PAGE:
The Battle over a Civil State
Egypt's Road to June 30, 2013
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How is the concept of the civil state understood in Arab countries? In The Battle over a Civil State, Limor Lavie examines how this important concept, which originated in Western philosophy, became incorporated into Arab discourse. The civil state as understood in Arab political discourse, Lavie argues, attempts to bridge Islamic history and culture with modernity. It is an attempt to forge a middle ground between a purely theocratic rule and a purely secular rule, and a solution for the tensions between a desire to catch up with global modernization and democratization processes and the desire to reject those same processes. In the political discourse of most of the Arab Spring countries, the concept of the civil state played a pivotal role. In the public debate over the character of Egypt, in particular, following the January 25, 2011 uprising, the demand to establish a civil state was shared by all the political currents. However, when these currents sought to set out basic guidelines for Egypt's future, it soon became clear that they were far from reaching a consensus, and that the concept of the civil state was at the heart of the controversy between them. The struggle over Egypt's civil character in the post-Mubarak era was the main reason for the turbulence the country experienced on June 30, 2013—leading to the ouster of President Muhammad Mursi.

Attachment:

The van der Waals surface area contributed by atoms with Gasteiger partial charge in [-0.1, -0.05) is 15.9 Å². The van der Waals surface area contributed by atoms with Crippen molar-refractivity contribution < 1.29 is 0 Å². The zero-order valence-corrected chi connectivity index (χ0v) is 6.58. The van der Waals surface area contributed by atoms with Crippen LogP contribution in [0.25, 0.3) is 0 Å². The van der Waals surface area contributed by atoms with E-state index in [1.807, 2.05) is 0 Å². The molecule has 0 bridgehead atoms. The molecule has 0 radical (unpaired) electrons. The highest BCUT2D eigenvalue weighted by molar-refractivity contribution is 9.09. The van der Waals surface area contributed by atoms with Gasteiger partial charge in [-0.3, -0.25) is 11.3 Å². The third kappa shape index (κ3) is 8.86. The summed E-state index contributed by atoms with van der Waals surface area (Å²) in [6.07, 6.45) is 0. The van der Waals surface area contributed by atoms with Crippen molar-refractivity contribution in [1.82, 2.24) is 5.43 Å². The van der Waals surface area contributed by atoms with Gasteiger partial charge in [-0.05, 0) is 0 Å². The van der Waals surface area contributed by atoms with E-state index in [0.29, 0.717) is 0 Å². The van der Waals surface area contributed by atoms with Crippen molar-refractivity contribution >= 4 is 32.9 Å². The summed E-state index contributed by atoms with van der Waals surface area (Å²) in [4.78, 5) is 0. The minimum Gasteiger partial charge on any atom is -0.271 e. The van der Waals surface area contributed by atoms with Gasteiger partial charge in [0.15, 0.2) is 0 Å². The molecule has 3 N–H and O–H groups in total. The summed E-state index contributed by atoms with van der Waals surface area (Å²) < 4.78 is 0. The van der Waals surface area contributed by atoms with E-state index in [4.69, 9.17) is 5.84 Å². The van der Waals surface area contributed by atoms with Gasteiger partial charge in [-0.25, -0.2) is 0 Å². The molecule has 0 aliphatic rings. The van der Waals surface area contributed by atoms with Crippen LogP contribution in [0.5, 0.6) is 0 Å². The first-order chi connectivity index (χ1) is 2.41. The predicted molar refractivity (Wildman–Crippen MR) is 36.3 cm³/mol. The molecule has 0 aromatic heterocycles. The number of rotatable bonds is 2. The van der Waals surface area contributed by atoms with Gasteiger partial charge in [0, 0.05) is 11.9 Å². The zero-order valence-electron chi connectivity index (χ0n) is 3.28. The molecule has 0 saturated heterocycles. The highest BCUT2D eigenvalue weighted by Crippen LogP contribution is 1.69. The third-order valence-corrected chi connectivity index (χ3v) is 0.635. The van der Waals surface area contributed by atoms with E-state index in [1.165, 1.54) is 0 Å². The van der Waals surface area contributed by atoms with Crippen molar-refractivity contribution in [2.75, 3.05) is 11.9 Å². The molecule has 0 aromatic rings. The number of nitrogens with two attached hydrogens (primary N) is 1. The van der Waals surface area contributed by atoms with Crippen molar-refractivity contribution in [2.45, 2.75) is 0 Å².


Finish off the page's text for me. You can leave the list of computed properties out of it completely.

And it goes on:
|ISBNs||9781438470436, 1438470444, 9781438470443|
|Number of Pages||252|